As much as we all love open-source software (i.e. WordPress), it comes with some inherent security risks. As a result, WordPress users need to stay on top of their game by keeping every element of their sites updated. They should be quick to download the latest versions of WordPress, the most up-to-date plugins, and the newest versions of their favorite themes. Putting off these vital updates for a while might seem harmless, but outdated software and plugins leave your site vulnerable. And hackers will take advantage of these vulnerabilities. Luckily for WordPress users, there is a core functionality to automatically update plugins. If you are able to use this feature it is a great way to make sure you’re always up to date.

You should also take a look at the security plugins WordPress has to offer. Some of their featured plugins, for example, help fight malware and provide firewalls.


We sometimes become so preoccupied with other aspects of our sites that we completely forget to do something as basic as keeping an eye on them. The task isn’t very complex; you need only look for oddities, unauthorized changes, or any sign that your site has been compromised. Performing these checks frequently can help you stay on top of your site’s security (and help you reduce the amount of work you have to do to improve website security in the long run).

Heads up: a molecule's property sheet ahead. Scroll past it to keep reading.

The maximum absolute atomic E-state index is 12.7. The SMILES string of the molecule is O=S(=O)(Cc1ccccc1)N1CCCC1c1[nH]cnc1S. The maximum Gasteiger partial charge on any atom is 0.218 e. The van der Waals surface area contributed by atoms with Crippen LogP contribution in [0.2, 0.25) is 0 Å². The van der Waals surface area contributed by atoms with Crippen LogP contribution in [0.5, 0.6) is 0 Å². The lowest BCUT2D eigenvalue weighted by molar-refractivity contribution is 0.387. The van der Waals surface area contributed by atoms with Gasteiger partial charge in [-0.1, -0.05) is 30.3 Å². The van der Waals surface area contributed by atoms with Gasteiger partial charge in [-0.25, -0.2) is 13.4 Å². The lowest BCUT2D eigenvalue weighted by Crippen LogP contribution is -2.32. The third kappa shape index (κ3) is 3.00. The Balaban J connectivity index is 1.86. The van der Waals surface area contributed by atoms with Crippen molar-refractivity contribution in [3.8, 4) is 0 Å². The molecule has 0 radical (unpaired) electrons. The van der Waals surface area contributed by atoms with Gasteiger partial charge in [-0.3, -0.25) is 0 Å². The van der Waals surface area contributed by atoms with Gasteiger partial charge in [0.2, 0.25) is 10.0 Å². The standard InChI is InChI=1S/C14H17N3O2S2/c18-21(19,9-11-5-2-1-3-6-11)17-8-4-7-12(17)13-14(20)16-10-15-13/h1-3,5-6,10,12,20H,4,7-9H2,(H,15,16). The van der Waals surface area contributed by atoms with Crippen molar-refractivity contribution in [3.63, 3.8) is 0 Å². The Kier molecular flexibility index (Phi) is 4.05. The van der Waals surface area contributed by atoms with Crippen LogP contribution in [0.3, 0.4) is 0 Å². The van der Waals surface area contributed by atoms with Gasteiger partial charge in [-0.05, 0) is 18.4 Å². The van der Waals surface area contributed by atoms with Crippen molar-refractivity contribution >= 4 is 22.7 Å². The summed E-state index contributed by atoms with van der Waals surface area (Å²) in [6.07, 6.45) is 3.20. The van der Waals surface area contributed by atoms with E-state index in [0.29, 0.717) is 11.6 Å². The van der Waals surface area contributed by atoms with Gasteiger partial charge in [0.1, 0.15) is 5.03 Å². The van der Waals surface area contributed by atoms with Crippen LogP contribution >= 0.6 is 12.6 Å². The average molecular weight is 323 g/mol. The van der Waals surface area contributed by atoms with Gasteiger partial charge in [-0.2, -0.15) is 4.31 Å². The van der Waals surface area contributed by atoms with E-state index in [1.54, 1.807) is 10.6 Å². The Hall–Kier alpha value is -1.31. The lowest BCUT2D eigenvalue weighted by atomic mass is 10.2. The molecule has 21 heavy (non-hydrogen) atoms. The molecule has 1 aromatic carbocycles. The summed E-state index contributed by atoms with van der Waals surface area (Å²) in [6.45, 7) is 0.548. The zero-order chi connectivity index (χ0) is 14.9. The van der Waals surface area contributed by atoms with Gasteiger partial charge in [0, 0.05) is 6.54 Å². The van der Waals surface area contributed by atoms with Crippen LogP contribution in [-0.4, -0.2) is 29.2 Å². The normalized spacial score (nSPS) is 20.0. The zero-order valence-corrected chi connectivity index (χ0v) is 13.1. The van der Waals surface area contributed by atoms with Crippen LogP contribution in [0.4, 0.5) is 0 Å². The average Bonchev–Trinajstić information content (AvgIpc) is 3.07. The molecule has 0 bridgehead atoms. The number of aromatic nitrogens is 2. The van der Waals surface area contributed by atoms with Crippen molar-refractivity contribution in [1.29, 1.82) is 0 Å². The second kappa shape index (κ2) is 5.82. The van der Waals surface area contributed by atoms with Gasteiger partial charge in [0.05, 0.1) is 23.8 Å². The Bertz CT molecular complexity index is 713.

Truth be told, if you are determined to keep your WordPress site secure, you’re going to have to eventually spend some money. That said, there are few better ways to spend that cash than investing in secure key management.

And if you think you can skimp on secure key management in order to save a few bucks, you’re wrong.

Key management completely bolsters your website’s line of defense by protecting passphrases your site uses to connect to services like payment gateways and email marketing services. Not only does it protect you, but key management prevents you from spending precious time and money to clean up some hacker’s mess months or years down the line.

Secure key management, however, is not just for your benefit. It improves user experience because visitors to your site can rest easy knowing that you’ve taken the right steps to protect their information and ensure that they get the most enjoyment out of your site.

Maintaining your WordPress site to improve website security takes time, money, and effort, but the maintenance doesn’t have to be incredibly difficult. If you stay on top of things, you’ll seldom, if ever, have a problem with keeping your site secure.